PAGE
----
Scientists baffled as autism cases soar in state, with no relief in sight

California’s mysterious explosion of autism cases worsened in 2004, disappointing researchers who had hoped the number of new diagnoses would level off as they searched for an explanation for the neurological disorder.

Katherine Seligman, Chronicle Staff Writer
Friday, February 4, 2005

The number of people treated for autism at regional centers operated by the state Department of Developmental Services increased 13 percent last year from 2003, according to agency figures.

Autism now accounts for a little more than half of the new cases handled at the centers, which treat a variety of developmental problems. An average of nine new autism cases a day come to the state’s attention, the vast majority in children 13 and younger.

Scientists have various theories, but there is little agreement about what is driving the growth of autism cases in California. The number of autistic people getting services at the centers has increased from 5,000 in 1993 to more than 26,000 now.

“I’m really worried,” said Jim Burton, head of the state-funded Regional Center for the East Bay, which provides treatment referrals and services for people with autism. “The burden is huge, and it’s going to strain all our resources.”

His center has 1,600 clients with autism and is “short across the board” on services for them, Burton said. Treatment programs have long waiting lists, he said.

In San Francisco, schools have been so inundated with new cases that the school district has three specialists to deal with the autism curriculum — two years ago, there was one — and classes for autistic students from kindergarten to high school. The district has provided special training in autism for at least 50 speech therapists and teachers this year.

“I was expecting (the numbers) to level off,” said Ron Huff, a psychologist with the Department of Developmental Services who has been analyzing the numbers. “I don’t see any of it diminishing.”

Autism, a disorder characterized by difficulty in communicating and forming social relationships, was not widely recognized by the public until the 1990s. Autistic children can have trouble picking up emotional cues or interpreting facial expressions. Some develop obsessive interests or make repetitive movements such as rocking back and forth or flapping their arms. Parents often report that their autistic children seemed normal at birth but then regressed, losing speech and social skills.

The statewide increase does not include other disorders related to autism, such Asperger’s syndrome, sometimes called “little professor syndrome” because some children with it appear brilliantly accomplished in a single discipline or area, such as playing virtuoso piano or reciting a book from memory.

California, with its exploding number of autism cases, is not alone. The federal Department of Education reported 1,700 percent more schoolchildren with autism nationally in 2002 than in 1992.

Because it draws its numbers from centers that treat and refer new cases, California often is used as an indicator of the nationwide trend.

Robert Byrd, a pediatric epidemiologist at UC Davis who was the lead investigator in a study of a 10-year increase in autism cases in California through 1998, said researchers have looked into several theories to explain the increase. They include the possibility that the rising autism numbers were caused by improved and earlier diagnoses, or by childhood vaccines or other environmental causes.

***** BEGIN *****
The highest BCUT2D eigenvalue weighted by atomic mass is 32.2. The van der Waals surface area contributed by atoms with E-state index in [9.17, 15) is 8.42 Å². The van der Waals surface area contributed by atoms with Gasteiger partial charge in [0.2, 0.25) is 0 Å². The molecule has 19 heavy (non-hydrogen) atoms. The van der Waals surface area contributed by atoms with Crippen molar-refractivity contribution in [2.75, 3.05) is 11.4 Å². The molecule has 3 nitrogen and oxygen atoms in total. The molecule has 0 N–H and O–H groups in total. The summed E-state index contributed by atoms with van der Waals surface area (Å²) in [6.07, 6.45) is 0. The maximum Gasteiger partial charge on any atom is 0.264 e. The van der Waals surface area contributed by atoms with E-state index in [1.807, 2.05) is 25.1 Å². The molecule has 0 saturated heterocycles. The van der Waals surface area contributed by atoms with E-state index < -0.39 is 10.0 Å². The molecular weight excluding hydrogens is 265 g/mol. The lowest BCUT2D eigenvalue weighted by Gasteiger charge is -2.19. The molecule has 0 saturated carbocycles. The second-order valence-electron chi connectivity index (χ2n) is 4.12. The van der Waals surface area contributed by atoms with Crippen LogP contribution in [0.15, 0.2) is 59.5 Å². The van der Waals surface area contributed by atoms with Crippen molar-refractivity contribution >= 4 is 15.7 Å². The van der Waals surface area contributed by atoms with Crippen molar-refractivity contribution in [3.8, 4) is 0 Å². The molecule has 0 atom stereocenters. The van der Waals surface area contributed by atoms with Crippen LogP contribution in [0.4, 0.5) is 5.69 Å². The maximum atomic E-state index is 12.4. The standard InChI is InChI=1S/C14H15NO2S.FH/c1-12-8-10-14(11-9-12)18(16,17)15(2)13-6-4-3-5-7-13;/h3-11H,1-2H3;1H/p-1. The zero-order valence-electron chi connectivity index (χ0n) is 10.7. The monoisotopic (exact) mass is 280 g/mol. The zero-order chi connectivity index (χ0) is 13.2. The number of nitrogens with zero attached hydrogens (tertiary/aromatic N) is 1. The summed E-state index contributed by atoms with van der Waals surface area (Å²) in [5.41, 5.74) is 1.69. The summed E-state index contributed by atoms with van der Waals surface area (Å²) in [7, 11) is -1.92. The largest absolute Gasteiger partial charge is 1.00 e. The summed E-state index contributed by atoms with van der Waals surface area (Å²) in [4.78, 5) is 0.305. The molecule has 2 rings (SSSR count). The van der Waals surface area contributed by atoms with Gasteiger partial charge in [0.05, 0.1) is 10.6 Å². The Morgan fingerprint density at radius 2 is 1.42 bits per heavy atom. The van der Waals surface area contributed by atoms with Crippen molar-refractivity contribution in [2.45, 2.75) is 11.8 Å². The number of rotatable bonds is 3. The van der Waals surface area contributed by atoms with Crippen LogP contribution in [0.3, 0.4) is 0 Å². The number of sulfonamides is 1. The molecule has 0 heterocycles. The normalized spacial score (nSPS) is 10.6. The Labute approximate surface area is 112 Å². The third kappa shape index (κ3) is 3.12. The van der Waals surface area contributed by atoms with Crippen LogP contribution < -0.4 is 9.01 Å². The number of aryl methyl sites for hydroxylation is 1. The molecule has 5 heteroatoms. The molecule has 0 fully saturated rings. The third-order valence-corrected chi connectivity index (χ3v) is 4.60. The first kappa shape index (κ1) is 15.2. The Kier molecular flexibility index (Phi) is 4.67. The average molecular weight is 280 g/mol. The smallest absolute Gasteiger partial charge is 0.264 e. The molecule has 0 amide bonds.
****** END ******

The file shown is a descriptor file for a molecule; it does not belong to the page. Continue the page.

Most researchers believe genetics play a role, but they aren’t sure what spurs the disorder. None of the other theories has been proved or ruled out.

“There is no one answer that says we can explain what we’re seeing,” Byrd said. “We’re still looking at these numbers with lots of questions.”

If vaccines played a role, said Byrd, scientists would have seen a decline or leveling off in cases after a suspect preservative containing mercury was removed from childhood immunizations. No such decrease was noted.

The state has used new, stricter criteria since 2003 for diagnosing autism, but that also has not made a difference. The number of new cases of mental retardation and cerebral palsy — which also are diagnosed using new criteria — fell since 2003.

Byrd and others say a greater awareness of autism may account for some of the increase. Parents, pediatricians and schools now recognize the symptoms earlier and refer children for treatment. But that doesn’t completely explain the increase, they believe.

“Some people who were skeptical of the original Department of Developmental Services report (looking at the 10-year increase) now believe this is a serious public health policy concern, that the increases are legitimate beyond just better diagnosis,” Huff said.

While epidemiologists continue to look for clues, parents whose children have autism try to manage the day-to-day challenges.

Kimberly Garrison, a member of a San Francisco school district autism task force, said she has yet to find the right classroom situation for her autistic sixth-grade son this year. He is frustrated in a special autism class where most of his classmates have trouble communicating verbally, Garrison said.

There is no classroom for children like him, who function at a higher level but have autistic-related behavior problems that keep them out of mainstream classes.

“There are all these kids out there,” Garrison said, “and the money is shrinking, shrinking, shrinking.”


Puzzling disorder

Autism usually strikes children 13 and younger.

The characteristics:

Trouble reading social cues.

Difficulty making eye contact or forming relationships.

Repetitive behavior such as rocking or flapping arms.

E-mail Katherine Seligman at [email protected].

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